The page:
I remember so many times in my walk with the Lord where He asked me to trust Him without seeing the “where” or the “why” and the “how”.

I am living in that moment now.

As I am writing this, I am sitting in the hospital with Jake, my husband. Some medical things have taken place that need all the attention, monitoring and answers. Just this morning, a close friend asked me how I was doing. My reply was that I feel like my faith is being tested and that I am in a constant state of striving for surrender and trusting that the Lord sees it all.

James 1 continues to replay in my heart and mind:

“Consider it all joy, my brethren, when you encounter various trials, knowing that the testing of your faith produces endurance. And let endurance have its perfect result, so that you may be perfect and complete, lacking in nothing. But if any of you lacks wisdom, let him ask of God, who gives to all generously and without reproach, and it will be given to him. But he must ask in faith without any doubting, for the one who doubts is like the surf of the sea, driven and tossed by the wind.”

“Consider it all joy” … joy, the testing of our faith. Do you know why God would want me to consider this joy? Well, my definition of joy is “God not only knows about our problems but cares about them”. So, in this, speaking of considering this testing to be joyous is knowing that I can trust in the God who sees my unknown.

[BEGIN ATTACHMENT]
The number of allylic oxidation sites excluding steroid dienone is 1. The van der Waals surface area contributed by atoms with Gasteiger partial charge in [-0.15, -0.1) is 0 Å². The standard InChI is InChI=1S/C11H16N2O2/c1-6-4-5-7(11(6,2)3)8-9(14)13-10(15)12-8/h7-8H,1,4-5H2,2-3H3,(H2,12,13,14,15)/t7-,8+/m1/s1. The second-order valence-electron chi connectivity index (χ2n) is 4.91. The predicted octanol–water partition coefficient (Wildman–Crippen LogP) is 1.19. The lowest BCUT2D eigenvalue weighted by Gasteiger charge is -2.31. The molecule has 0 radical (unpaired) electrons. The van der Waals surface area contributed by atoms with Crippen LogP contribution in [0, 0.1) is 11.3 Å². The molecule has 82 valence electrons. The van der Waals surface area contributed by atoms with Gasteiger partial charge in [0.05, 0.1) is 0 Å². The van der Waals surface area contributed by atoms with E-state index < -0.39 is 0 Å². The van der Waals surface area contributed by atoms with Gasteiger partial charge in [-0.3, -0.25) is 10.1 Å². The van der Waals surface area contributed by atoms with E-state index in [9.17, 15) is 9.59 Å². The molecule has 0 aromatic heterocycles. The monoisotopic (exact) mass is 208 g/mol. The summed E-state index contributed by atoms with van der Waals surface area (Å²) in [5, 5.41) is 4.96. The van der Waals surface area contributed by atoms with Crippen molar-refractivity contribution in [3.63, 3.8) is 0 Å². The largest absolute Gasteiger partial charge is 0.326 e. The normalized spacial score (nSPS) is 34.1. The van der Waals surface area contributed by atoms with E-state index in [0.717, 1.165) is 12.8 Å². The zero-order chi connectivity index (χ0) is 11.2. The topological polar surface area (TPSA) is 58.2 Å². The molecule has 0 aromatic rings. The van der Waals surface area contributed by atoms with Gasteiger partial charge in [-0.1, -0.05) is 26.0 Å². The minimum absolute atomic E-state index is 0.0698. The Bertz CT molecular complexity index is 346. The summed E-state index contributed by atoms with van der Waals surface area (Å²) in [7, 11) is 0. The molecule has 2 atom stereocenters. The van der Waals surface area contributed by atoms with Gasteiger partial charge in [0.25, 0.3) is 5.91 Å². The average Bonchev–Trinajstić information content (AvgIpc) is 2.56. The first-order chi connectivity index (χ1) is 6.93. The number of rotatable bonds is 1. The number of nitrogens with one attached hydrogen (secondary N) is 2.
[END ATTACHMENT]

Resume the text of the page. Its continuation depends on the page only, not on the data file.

He sees it, allows it and has much bigger plans for it than I could ever imagine.

Abram’s defining moment was trusting in the Lord to know what was to come and walk in a trust exchange. This wouldn’t be the first time the Lord tests Abram’s faith, it wouldn’t be the last time Abraham had to walk in complete surrender, knowing that the Lord sees what is to come and just lean on Him.

Where would you say your faith is in these defining moments? Do you cling to the Lord? Do you question the happenings?

Do you surrender, joyously?

Kelly Lawson

May 10 – Defining Moments – Enoch & Noah

Read Genesis 5:1-32

“LeBron, Tebow, Adel, Brady”.

Just say the name and everyone knows who you are talking about. Their talents have made them household names. That is great for the here and now, but what about eternity?

In the Bible, there are 2 names of men whose fame isn’t because of anything they could do but who they listened to.

Enoch was a man in the direct ancestral line from Adam to Jesus.   His name is hidden in a long list of “begats.”  So and so begat so and so; he lived “x” number of years AND THEN HE DIED! Over and over the same thing is said of generation after generation of men.